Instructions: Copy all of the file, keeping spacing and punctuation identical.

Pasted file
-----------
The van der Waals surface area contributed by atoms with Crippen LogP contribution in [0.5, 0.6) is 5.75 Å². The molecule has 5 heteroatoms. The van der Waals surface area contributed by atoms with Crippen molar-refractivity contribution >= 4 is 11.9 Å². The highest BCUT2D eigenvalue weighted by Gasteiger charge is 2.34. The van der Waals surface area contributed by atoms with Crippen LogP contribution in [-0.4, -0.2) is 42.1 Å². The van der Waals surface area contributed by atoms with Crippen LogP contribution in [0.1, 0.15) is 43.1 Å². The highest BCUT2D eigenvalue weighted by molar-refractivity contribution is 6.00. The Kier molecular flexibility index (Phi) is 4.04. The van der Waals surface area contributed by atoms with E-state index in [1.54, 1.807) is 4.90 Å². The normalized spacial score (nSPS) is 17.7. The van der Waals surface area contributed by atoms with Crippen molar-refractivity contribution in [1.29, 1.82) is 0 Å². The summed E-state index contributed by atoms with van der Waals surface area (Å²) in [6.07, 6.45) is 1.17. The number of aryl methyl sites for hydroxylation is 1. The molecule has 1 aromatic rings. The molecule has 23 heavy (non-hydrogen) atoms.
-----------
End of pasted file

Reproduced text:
The van der Waals surface area contributed by atoms with Crippen LogP contribution in [0.5, 0.6) is 5.75 Å². The molecule has 5 heteroatoms. The van der Waals surface area contributed by atoms with Crippen molar-refractivity contribution >= 4 is 11.9 Å². The highest BCUT2D eigenvalue weighted by Gasteiger charge is 2.34. The van der Waals surface area contributed by atoms with Crippen LogP contribution in [-0.4, -0.2) is 42.1 Å². The van der Waals surface area contributed by atoms with Crippen LogP contribution in [0.1, 0.15) is 43.1 Å². The highest BCUT2D eigenvalue weighted by molar-refractivity contribution is 6.00. The Kier molecular flexibility index (Phi) is 4.04. The van der Waals surface area contributed by atoms with E-state index in [1.54, 1.807) is 4.90 Å². The normalized spacial score (nSPS) is 17.7. The van der Waals surface area contributed by atoms with Crippen molar-refractivity contribution in [1.29, 1.82) is 0 Å². The summed E-state index contributed by atoms with van der Waals surface area (Å²) in [6.07, 6.45) is 1.17. The number of aryl methyl sites for hydroxylation is 1. The molecule has 1 aromatic rings. The molecule has 23 heavy (non-hydrogen) atoms.